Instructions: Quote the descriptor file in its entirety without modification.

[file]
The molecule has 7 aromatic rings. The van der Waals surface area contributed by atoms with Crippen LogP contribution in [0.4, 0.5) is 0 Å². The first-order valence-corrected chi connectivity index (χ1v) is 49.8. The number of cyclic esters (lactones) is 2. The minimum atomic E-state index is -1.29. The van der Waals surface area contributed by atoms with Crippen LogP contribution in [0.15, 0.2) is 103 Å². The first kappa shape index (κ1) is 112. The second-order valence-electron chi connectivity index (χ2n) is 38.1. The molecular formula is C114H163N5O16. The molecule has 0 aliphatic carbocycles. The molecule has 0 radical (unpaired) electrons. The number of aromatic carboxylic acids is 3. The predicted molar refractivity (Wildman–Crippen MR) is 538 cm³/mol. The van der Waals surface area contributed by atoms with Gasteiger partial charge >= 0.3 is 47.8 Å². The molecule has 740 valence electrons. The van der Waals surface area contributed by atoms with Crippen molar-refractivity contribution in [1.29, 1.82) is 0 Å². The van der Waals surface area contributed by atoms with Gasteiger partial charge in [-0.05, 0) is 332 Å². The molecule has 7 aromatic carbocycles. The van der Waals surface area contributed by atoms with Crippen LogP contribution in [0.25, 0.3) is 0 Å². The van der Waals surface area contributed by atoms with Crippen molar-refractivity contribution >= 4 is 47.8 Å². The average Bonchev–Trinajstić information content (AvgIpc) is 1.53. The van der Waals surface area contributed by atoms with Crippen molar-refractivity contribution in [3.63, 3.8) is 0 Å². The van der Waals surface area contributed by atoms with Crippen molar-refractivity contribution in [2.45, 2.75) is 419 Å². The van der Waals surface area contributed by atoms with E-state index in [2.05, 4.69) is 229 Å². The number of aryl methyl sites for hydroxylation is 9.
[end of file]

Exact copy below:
The molecule has 7 aromatic rings. The van der Waals surface area contributed by atoms with Crippen LogP contribution in [0.4, 0.5) is 0 Å². The first-order valence-corrected chi connectivity index (χ1v) is 49.8. The number of cyclic esters (lactones) is 2. The minimum atomic E-state index is -1.29. The van der Waals surface area contributed by atoms with Crippen LogP contribution in [0.15, 0.2) is 103 Å². The first kappa shape index (κ1) is 112. The second-order valence-electron chi connectivity index (χ2n) is 38.1. The molecular formula is C114H163N5O16. The molecule has 0 aliphatic carbocycles. The molecule has 0 radical (unpaired) electrons. The number of aromatic carboxylic acids is 3. The predicted molar refractivity (Wildman–Crippen MR) is 538 cm³/mol. The van der Waals surface area contributed by atoms with Gasteiger partial charge >= 0.3 is 47.8 Å². The molecule has 740 valence electrons. The van der Waals surface area contributed by atoms with Crippen molar-refractivity contribution in [1.29, 1.82) is 0 Å². The van der Waals surface area contributed by atoms with Gasteiger partial charge in [-0.05, 0) is 332 Å². The molecule has 7 aromatic carbocycles. The van der Waals surface area contributed by atoms with Crippen LogP contribution in [0.25, 0.3) is 0 Å². The van der Waals surface area contributed by atoms with Crippen molar-refractivity contribution >= 4 is 47.8 Å². The average Bonchev–Trinajstić information content (AvgIpc) is 1.53. The van der Waals surface area contributed by atoms with Crippen molar-refractivity contribution in [3.63, 3.8) is 0 Å². The van der Waals surface area contributed by atoms with Crippen molar-refractivity contribution in [2.45, 2.75) is 419 Å². The van der Waals surface area contributed by atoms with E-state index in [2.05, 4.69) is 229 Å². The number of aryl methyl sites for hydroxylation is 9.